1. the leader’s attitude about whether-or-not the capacity building effort is a good or bad idea,
  2. the belief that others expected them to undertake the activity (a social norm), and the behavior control beliefs about whether-or-not
  3. they can manage and lead the effort,
  4. the decision to undertake the effort is within their control, and finally,
  5. whether or not performing the activity is entirely up to them. 

The stronger a person’s intentions to build capacity the more likely it is that it will lead to action. These findings may at first glance not seem all that earth shaking.  But what is most important is the revelation of factors that affect the beliefs summarized above. (These important factors are reviewed in enormous detail in National Association of Nonprofit Organizations & Executives’ New Guidelines for Nonprofits.)

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There is growing evidence that organizations that continuously build capacity experience growth and, those that do not, experience no growth or decline. Thus, knowing what significantly strengthens leaders’ intention to build capacity is extremely important to those interested in fortifying the sector. 

The NDI-Clemson study also identified the environmental factors that are present when these five beliefs exist.  We identified the significant effects of a few organizational and respondent characteristics, 16 trust relationships, 11 board governance practices and 6 organizational effectiveness indicators as paramount. In addition, a few important finance-related factors were found that significantly affected leaders’ beliefs about building capacity.  It turns out that finance-related factors had major effects on shaping their intentions.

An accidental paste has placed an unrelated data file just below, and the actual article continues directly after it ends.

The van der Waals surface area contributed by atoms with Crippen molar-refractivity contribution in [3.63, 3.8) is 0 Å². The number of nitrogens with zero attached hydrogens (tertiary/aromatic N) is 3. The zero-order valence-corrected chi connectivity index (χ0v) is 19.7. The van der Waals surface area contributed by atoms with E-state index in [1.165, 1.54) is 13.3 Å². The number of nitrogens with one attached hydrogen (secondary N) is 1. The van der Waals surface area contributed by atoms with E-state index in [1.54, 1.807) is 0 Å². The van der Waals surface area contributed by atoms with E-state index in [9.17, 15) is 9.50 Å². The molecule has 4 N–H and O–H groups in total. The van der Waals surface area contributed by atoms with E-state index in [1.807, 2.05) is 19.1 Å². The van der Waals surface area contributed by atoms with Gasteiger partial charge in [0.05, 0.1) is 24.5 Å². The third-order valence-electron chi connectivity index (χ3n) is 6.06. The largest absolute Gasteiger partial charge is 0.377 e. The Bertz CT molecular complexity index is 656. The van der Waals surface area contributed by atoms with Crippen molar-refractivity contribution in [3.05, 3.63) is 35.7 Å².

Finally, those leaders with a preponderance of markers indicating that they intended to build capacity (15% of the sample) experienced these outcomes:

  1. They built more capacity over a five-year period than those nonprofits who indicated they stagnated or declined during the same time period.
  2. They grew budget, programs & donors, despite the recession.
  3. They grew their nonprofits regardless of the size/involvement of their board.
  4. They externalized their mission for the purpose of fundraising.
  5. They developed board members who evaluated the chief executive and promoted the goals and values of the CEO.

A national dialogue has begun on what is an appropriate and useful role and function of the board of directors.  The Board’s purpose and roles are being challenged as times change.  The findings presented in this study contribute to identifying a important ways in which boards affected leaders’ beliefs about building capacity, which in turn affected the strength of their intentions to build capacity.  Boards have a powerful impact on directors’ beliefs which in turn shape their actions or inactions!